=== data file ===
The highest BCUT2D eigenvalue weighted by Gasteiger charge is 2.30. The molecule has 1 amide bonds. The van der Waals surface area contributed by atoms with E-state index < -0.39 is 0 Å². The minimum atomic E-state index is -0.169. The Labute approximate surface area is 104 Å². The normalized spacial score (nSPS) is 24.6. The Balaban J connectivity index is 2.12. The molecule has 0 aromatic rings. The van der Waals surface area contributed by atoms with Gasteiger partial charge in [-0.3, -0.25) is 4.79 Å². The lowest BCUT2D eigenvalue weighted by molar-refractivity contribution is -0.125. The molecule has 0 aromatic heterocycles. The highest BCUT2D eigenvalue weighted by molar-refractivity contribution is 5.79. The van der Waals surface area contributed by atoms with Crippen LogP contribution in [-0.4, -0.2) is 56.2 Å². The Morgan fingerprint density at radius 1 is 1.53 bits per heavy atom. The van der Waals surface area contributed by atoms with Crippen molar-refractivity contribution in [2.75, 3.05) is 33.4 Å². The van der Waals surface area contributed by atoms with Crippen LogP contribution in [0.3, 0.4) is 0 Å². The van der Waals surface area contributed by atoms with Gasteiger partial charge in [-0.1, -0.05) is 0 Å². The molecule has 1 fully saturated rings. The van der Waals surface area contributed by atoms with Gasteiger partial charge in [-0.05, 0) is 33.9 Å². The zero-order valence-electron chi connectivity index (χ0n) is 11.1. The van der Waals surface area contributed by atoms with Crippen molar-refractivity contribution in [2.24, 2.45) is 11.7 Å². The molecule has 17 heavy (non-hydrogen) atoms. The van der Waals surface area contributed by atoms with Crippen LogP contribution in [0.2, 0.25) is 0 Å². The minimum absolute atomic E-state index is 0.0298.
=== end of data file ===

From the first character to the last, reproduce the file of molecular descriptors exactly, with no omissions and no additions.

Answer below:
The highest BCUT2D eigenvalue weighted by Gasteiger charge is 2.30. The molecule has 1 amide bonds. The van der Waals surface area contributed by atoms with E-state index < -0.39 is 0 Å². The minimum atomic E-state index is -0.169. The Labute approximate surface area is 104 Å². The normalized spacial score (nSPS) is 24.6. The Balaban J connectivity index is 2.12. The molecule has 0 aromatic rings. The van der Waals surface area contributed by atoms with Gasteiger partial charge in [-0.3, -0.25) is 4.79 Å². The lowest BCUT2D eigenvalue weighted by molar-refractivity contribution is -0.125. The molecule has 0 aromatic heterocycles. The highest BCUT2D eigenvalue weighted by molar-refractivity contribution is 5.79. The van der Waals surface area contributed by atoms with Crippen LogP contribution in [-0.4, -0.2) is 56.2 Å². The Morgan fingerprint density at radius 1 is 1.53 bits per heavy atom. The van der Waals surface area contributed by atoms with Crippen molar-refractivity contribution in [2.75, 3.05) is 33.4 Å². The van der Waals surface area contributed by atoms with Crippen LogP contribution in [0.3, 0.4) is 0 Å². The van der Waals surface area contributed by atoms with Gasteiger partial charge in [-0.1, -0.05) is 0 Å². The molecule has 1 fully saturated rings. The van der Waals surface area contributed by atoms with Gasteiger partial charge in [-0.05, 0) is 33.9 Å². The zero-order valence-electron chi connectivity index (χ0n) is 11.1. The van der Waals surface area contributed by atoms with Crippen molar-refractivity contribution in [2.24, 2.45) is 11.7 Å². The molecule has 17 heavy (non-hydrogen) atoms. The van der Waals surface area contributed by atoms with Crippen LogP contribution in [0.2, 0.25) is 0 Å². The minimum absolute atomic E-state index is 0.0298.